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Feb 05, 2008

The X-Ray Jets of Circinus X-1

The Chandra X-Ray Observatory observes energetic emissions from the collapsed remnant of a stellar explosion. Can an electrical explanation provide a better scenario?

Recently, the Chandra observatory sent back images of what scientists are calling a "neutron star" radiating massive amounts of energy into space. The radiation is in x-ray wavelengths, which non-electrical theories can only interpret as being generated by matter that is extremely hot and moving very fast. So an extraordinary means for how that much energy could be produced in a relatively small space must be proposed. NASA and University of Wisconsin researchers write:

"The neutron star, an extremely dense remnant of an exploded star consisting of tightly packed neutrons, is seen as the sphere at the center of the disk. The powerful gravity of the neutron star pulls material from the companion star (shown as the blue star in the background) into a so-called accretion disk surrounding it. Through a process that is not fully understood, a jet of material moving at nearly the speed of light is generated. A high percentage of the energy available from material falling toward the neutron star is converted into powering this jet."

Even though scientists have little understanding of what is going on in the case of Circinus X-1, they rely on gravity-only viewpoints for explanation. In the image at the top of the page, the emissions are shown in red, green and blue, representing low, medium and high energy x-rays. Two lobes of the jets are visible in the upper right, separated by about 30 degrees. The lobes are thought to be the result of precession in the star, causing a wobble that creates the two jets as it oscillates. Because the extreme density of the neutron star influences the intense gravitational field around it, the oscillation causes waves in the material being ejected.

In standard astrophysical models, black holes were supposed to be the only objects in space that could compress matter to the point where it would be accelerated to relativistic speeds and release high-frequency electromagnetic radiation. The fast-moving photons would be expelled from the two poles of the black hole and glow brightly as gamma ray or x-ray light. Now, with the discovery of Circinus X-1, a theoretical model for neutron stars achieving that level of energy output has been proposed.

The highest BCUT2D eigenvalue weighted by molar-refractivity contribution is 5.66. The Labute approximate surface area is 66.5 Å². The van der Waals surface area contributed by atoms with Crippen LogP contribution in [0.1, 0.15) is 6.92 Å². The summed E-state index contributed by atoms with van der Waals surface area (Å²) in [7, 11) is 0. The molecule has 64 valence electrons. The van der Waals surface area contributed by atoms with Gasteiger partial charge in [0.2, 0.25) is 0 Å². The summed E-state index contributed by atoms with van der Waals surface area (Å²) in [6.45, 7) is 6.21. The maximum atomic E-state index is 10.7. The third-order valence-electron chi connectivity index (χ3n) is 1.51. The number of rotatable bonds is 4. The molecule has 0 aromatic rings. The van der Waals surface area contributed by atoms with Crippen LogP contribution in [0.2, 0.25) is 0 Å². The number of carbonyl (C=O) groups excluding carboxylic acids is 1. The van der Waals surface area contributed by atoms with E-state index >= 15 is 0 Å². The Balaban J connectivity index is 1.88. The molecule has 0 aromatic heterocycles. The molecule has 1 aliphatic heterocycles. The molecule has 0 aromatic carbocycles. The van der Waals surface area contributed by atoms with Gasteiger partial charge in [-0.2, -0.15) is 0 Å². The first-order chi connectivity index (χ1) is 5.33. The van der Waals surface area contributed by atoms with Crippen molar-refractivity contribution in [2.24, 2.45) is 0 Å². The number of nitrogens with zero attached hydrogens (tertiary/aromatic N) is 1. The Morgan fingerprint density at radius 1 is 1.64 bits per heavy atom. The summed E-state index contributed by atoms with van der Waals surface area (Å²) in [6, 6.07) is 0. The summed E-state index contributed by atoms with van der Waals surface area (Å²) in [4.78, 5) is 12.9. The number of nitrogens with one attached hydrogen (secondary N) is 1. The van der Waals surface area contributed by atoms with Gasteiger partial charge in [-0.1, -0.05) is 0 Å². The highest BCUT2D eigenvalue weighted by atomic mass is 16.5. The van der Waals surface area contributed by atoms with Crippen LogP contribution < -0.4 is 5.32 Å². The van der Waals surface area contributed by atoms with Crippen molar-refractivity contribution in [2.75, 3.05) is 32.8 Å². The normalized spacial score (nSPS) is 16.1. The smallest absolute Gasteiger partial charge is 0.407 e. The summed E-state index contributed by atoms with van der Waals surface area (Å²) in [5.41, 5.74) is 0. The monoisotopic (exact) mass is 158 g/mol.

The difficulties associated with black hole theories notwithstanding, previous Thunderbolts Picture of the Day articles have touched on the subject of neutron stars and discussed the various problems associated with them. Primarily, neutron stars violate the "Island of stability" principal. Plotting the number of neutrons against the number of protons in the nuclei of all elements demonstrates that the ratio is about one-to-one for light elements and one point five-to-one for the heavy ones. An atomic nucleus outside the range will spontaneously decay so that it reaches a stable configuration and remains in equilibrium. If there are too few neutrons the atom will emit protons in order to stabilize and vise-versa. A nucleus composed of neutrons alone would be completely unstable and immediately decay.

In the electric star hypothesis, no exotic objects like neutron stars and no unproven forces such as concentrated gravity from hypothetical super-compacted objects and "singularities" are necessary. Electricity is more than able to create the phenomena we see from Chandra and other orbiting space stations. The two "lobes of the jet" can be viewed more simply as a glowing plasma cone seen in profile (the Red Square nebula, for example). It is the configuration of a plasma z-pinch, seen in supernovae remnants and planetary nebulae. Expulsion disks are also common in such energetic systems. It is an assumption to call them "accretion" disks. Plasma discharge events are commonly known to generate high-energy UV light that is damaging to the eyes - from electric arc welders, for instance. The more electrical current supplied to the arc, the higher the frequency of light will be emitted. Supply enough power to the arc and x-rays and gamma rays are generated.

Electricity is the force powering the stars - the more electricity that flows in to the star, the greater the effect on its output, causing powerful bursts of energy that are detected by instruments, like Chandra. The stars are anodes in a huge galactic circuit and the standard models for their behavior will always fail to adequately explain the observations.

By Stephen Smith

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Authors David Talbott and Wallace Thornhill introduce the reader to an age of planetary instability and earthshaking electrical events in ancient times. If their hypothesis is correct, it could not fail to alter many paths of scientific investigation.

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Professor of engineering Donald Scott systematically unravels the myths of the "Big Bang" cosmology, and he does so without resorting to black holes, dark matter, dark energy, neutron stars, magnetic "reconnection", or any other fictions needed to prop up a failed theory.

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